Artificial Intelligence (AI) may change our economy as profoundly as the steam power or electricity did in the past.
Many of us remember the world before another breakthrough invention the Internet. We are living proof that we are able to adapt and profit from technological revolutions.
Today AI is a reality. We are seeing it in products and services. Our role is to make sure that European citizens and businesses benefit from this emerging technology.
We have seen “smart machines” in science fiction literature and movies. These robots were not always the heroes. But real-world AI systems have little in common with those sci-fi villains.
AI offers innovative solutions for the benefit of all Europeans while opening new horizons for European industry.
We should be at the forefront of these technological developments and ensure they are taken up by the economy.
Let’s take autonomous cars as an example. AI is one of the key technologies used in autonomous cars. It is what makes cars understand their environment, for example by using shape recognition, and anticipate situations.
To ensure that this technology is developed in the EU, we adopted the AI strategy that will support the development and industrial deployment of AI solutions in Europe.
But autonomous vehicles require other technologies that still need to be developed. We need new sensors, high definition maps, precise positioning through Galileo and connectivity solutions.
So we put forward a dedicated strategy on automated mobility to support the development of these technologies and the relevant legal framework.
Ensuring that automated cars are safe will be essential for their acceptance. While in 2020s we expect quite widespread automated driving on motorways (e.g. truck convoying) and at low speed in cites (e.g. garbage trucks or valet parking), in 2030s the sector will be moving towards fully autonomous mobility.
In public transport, a quarter of trips in cities could be serviced by automated vehicles.
That’s why we proposed to reinforce the requirements on cars to address safety and liability concerns brought by autonomous driving in the future for example, there will be an obligation of having a black box fitted on automated vehicles to clarify liability in case of accidents.
The EU is one of the biggest car producers in the world, so we ought to lead in setting global standards for safe autonomous mobility. The existing framework is fit for purpose to meet the liability and safety requirements for autonomous cars developed by 2020.
The strategy on automated mobility outlines the changes necessary for autonomous cars expected on the roads by 2030.
We are well aware that safety and data protection are the biggest public concerns when it comes to AI in general.
We have to underline that our legal framework in these areas is already well developed. There is no legal vacuum as regards security or liability in the context of AI and robotics.
However, we cannot predict, as with any new technology, how AI will develop in the future. That is why we must keep up with AI, autonomous cars and robotics’ development in the future.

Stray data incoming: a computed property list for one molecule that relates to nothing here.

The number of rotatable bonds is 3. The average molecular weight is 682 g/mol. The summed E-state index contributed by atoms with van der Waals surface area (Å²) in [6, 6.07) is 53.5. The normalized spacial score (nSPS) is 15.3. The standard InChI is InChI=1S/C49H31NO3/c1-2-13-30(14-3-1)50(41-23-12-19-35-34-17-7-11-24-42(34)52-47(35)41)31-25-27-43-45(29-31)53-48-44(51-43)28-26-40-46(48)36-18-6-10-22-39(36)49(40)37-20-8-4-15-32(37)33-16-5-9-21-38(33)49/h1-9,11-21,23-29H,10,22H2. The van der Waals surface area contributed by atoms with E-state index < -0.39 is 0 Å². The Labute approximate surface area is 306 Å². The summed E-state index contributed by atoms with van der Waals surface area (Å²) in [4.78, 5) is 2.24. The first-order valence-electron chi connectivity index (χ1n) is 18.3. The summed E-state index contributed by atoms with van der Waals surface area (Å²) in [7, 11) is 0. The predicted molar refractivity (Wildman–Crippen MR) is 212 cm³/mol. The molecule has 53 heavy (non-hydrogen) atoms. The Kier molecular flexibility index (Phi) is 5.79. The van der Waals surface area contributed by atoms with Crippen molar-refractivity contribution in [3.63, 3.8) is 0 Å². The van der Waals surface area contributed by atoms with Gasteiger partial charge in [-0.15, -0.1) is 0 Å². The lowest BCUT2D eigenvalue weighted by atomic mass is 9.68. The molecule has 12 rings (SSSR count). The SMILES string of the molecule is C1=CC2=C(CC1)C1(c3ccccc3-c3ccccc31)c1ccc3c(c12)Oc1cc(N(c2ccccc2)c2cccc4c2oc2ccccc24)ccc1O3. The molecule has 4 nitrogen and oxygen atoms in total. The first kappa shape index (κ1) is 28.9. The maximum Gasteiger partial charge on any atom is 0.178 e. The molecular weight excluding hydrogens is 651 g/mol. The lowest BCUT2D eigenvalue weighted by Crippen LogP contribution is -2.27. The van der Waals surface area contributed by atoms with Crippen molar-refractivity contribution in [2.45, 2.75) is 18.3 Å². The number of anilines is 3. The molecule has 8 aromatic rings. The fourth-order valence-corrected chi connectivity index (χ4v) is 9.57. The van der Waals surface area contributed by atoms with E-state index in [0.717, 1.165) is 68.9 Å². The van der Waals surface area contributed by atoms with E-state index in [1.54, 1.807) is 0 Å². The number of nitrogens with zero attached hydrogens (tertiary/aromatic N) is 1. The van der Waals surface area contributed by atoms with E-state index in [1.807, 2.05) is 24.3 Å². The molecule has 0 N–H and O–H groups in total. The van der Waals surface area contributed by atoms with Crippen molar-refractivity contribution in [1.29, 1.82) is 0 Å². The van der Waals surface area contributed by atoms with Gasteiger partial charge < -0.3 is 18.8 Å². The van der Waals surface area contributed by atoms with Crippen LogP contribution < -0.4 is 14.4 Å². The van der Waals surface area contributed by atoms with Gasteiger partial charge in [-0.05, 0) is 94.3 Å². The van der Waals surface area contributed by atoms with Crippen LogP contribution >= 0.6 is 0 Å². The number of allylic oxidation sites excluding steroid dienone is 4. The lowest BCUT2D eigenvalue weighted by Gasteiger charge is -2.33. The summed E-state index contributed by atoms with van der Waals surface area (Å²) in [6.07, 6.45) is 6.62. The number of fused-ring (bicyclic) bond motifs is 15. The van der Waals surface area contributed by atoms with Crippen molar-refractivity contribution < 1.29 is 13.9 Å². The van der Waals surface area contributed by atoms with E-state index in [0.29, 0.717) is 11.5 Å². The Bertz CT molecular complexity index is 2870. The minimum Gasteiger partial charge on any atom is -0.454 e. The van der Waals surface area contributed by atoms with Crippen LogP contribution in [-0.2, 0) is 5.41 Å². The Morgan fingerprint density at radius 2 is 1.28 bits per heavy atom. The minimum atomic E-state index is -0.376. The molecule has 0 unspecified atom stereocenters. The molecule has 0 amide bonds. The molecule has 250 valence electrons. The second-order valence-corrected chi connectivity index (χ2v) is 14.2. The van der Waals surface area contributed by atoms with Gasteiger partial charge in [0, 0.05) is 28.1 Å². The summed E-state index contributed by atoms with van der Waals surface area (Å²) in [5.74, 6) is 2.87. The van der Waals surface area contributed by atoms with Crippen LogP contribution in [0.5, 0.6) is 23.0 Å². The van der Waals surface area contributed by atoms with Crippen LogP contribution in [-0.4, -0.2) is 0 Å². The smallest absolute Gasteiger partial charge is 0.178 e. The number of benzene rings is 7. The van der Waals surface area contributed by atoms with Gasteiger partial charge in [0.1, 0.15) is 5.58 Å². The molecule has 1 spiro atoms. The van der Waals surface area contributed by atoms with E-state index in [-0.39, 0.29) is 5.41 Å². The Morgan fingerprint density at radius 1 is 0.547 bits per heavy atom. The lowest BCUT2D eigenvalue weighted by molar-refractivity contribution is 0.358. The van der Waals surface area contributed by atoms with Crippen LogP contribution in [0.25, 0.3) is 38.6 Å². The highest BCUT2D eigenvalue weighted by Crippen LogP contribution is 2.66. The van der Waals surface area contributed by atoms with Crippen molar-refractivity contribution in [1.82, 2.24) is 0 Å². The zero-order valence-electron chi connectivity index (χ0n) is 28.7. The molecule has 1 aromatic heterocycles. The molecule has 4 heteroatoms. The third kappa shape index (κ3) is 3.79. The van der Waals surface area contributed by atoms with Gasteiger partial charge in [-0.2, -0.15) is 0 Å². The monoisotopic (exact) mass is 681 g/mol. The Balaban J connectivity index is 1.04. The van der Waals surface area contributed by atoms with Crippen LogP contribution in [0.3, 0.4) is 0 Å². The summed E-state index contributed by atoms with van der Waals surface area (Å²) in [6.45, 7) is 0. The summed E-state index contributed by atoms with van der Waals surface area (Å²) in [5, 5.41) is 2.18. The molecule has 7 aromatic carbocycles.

The existing rules on product liability make producers liable for their defective products regardless of whether there has been any negligence on their part or not.
The Commission reviewed the rules and has not identified any specific problems related to new technologies at their current stage.
However, there may be open questions in the future.
For this reason, we set up an expert group to help us work out a new guidance on product liability and to look at the broader liability implications of new technologies (including AI).
Again, this is why we proposed to fit black boxes on autonomous cars to clarify liability in case of accidents.
We already evaluated the Machinery Directive, which is the key regulatory safety framework for robots. Our findings show that the idea behind the Directive, providing essential requirements and leaving technical details to standards, is adapted to new innovations in a digital era.
Building on this evaluation, the Commission will examine whether legislative changes are needed, namely to address certain aspects of the coexistence between people and AI robots, not explicitly addressed by now.
Although AI and autonomous cars are morally neutral in itself, it may raise as any other profoundly transformative technology new ethical and legal questions.
To confront these challenges, we will present ethical guidelines on AI development by the end of 2018, which will be strictly based on EU’s Charter of Fundamental Rights and taking into account principles such as data protection and transparency.
A forum to discuss ethical issues for automated mobility will be established in the coming months.
We also explore the most critical industrial applications of AI, where we can create the highest added value for the EU, and keep European businesses ahead of the curve, e.g. in areas such as healthcare, pharmaceutical, chemicals, space and transport.
And we support large cross-regional investment projects on AI and Human Machine Interface.
We also do not forget that creation of many new jobs in the AI sector will be linked to disappearance of other jobs.
And therefore we are encouraging EU countries to prepare for this transformation, adapt their education systems and support labour market transitions.
Additionally, the EU’s next long-term budget (2021-2027) will strengthen EU’s support for training in advanced digital skills, including AI-expertise.
AI and automated cars are here today and they are not going away. Nobody knows for sure how they will develop. But we need to prepare and be flexible.
I am confident that our preparations will keep Europe at the forefront of exploiting this technology safely and to the advantage of all our citizens.